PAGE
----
• 3 Plaintiff maintains that the "continuing care contract" was oppressive and unconscionable in that, although it purports to provide care for Mrs. Finn's lifetime, the contract allowed the Home to terminate such care upon exhaustion of the transferred assets or for medical or safety reasons. An unconscionable contract has been defined as a one-sided contract or one which no man in his senses, not under delusion, would make, on the one hand, and which no fair and honest man would accept on the other. (First Financial Insurance Co. v. Purolator Security, Inc. (1979), 69 Ill. App.3d 413, 419, 388 N.E.2d 17; Personal Finance Co. v. Meredith (1976), 39 Ill. App.3d 695, 702-03, 350 N.E.2d 781.) The term unconscionability encompasses an absence of a meaningful choice on the part of one of the parties together with contract terms which are unreasonably favorable to the other party. (First Financial Insurance Co. v. Purolator Security, Inc. (1979), 69 Ill. App.3d 413, 419.) Where a contract is found to be unconscionable, courts> will refuse to give full effect to it as written. (Neal v. Lacob (1975), 31 Ill. App.3d 137, 142, 334 N.E.2d 435; Personal Finance Co. v. Meredith (1976), 39 Ill. App.3d 695, 702.) We are of the opinion that the terms of the "continuing care contract" were not unreasonably favorable to the Home. The contract provided that the Home would care for decedent until she left the facility voluntarily, involuntarily, or by reason of death. In the event Mrs. Finn left the facility voluntarily she was entitled to recover the balance then remaining in the account paid or deposited with the facility on her behalf less charges properly allocated to her stay in the facility. Mrs. Finn was also entitled to a refund should the Home request that she leave the facility for medical reasons, safety reasons or for other reasons permitted by law. Lastly, the Home reserved the right to terminate the contract should Mrs. Finn not be eligible for old age assistance benefits. However, the Home incorporated certain safeguards in the contract to insure Mrs. Finn's eligibility for old age assistance benefits. Most importantly, the Home's option could only be exercised once all assets transferred to the Home had been used in the care of Mrs. Finn. Accordingly, we conclude that the "continuing care contract" signed by Mrs. Finn was not unconscionable.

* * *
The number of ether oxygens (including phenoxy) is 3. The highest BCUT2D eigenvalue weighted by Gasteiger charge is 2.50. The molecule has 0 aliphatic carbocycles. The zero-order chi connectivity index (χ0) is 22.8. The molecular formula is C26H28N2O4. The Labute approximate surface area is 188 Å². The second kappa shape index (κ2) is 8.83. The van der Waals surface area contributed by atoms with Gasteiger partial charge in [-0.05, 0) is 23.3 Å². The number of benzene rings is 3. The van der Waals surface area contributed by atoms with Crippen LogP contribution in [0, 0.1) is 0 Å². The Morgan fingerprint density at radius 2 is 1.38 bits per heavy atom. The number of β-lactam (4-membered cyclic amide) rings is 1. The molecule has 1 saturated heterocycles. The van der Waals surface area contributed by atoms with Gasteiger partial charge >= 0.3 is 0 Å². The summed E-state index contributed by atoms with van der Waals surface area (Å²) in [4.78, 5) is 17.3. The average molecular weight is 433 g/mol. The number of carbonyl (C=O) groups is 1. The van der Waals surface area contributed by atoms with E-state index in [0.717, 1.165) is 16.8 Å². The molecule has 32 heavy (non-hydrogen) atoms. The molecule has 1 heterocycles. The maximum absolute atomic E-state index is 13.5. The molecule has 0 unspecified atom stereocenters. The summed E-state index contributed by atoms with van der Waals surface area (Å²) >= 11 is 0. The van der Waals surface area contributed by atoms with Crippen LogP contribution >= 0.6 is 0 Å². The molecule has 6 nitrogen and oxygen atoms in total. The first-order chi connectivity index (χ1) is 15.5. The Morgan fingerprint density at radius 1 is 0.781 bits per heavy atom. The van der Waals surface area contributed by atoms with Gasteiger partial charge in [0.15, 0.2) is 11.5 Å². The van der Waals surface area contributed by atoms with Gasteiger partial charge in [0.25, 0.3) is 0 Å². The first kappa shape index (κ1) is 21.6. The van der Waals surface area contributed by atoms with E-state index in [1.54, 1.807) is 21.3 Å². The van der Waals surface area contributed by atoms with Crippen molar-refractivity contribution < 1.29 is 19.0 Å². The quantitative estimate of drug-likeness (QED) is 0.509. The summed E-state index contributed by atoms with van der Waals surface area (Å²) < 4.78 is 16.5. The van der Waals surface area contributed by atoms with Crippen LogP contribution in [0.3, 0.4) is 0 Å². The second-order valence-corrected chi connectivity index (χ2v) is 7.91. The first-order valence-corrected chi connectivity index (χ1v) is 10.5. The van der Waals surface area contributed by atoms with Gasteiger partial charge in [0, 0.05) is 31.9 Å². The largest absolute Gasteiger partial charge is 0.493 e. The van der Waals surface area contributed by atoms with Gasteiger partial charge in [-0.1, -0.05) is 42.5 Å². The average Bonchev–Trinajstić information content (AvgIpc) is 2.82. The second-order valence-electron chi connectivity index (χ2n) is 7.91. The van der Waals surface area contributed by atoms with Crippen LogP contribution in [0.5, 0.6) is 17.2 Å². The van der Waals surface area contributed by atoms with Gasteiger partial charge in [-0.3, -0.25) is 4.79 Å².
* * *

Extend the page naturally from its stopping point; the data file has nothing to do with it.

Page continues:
For the aforementioned reasons, the judgment of the circuit court is affirmed.
RIZZI, P.J., and McNAMARA, ...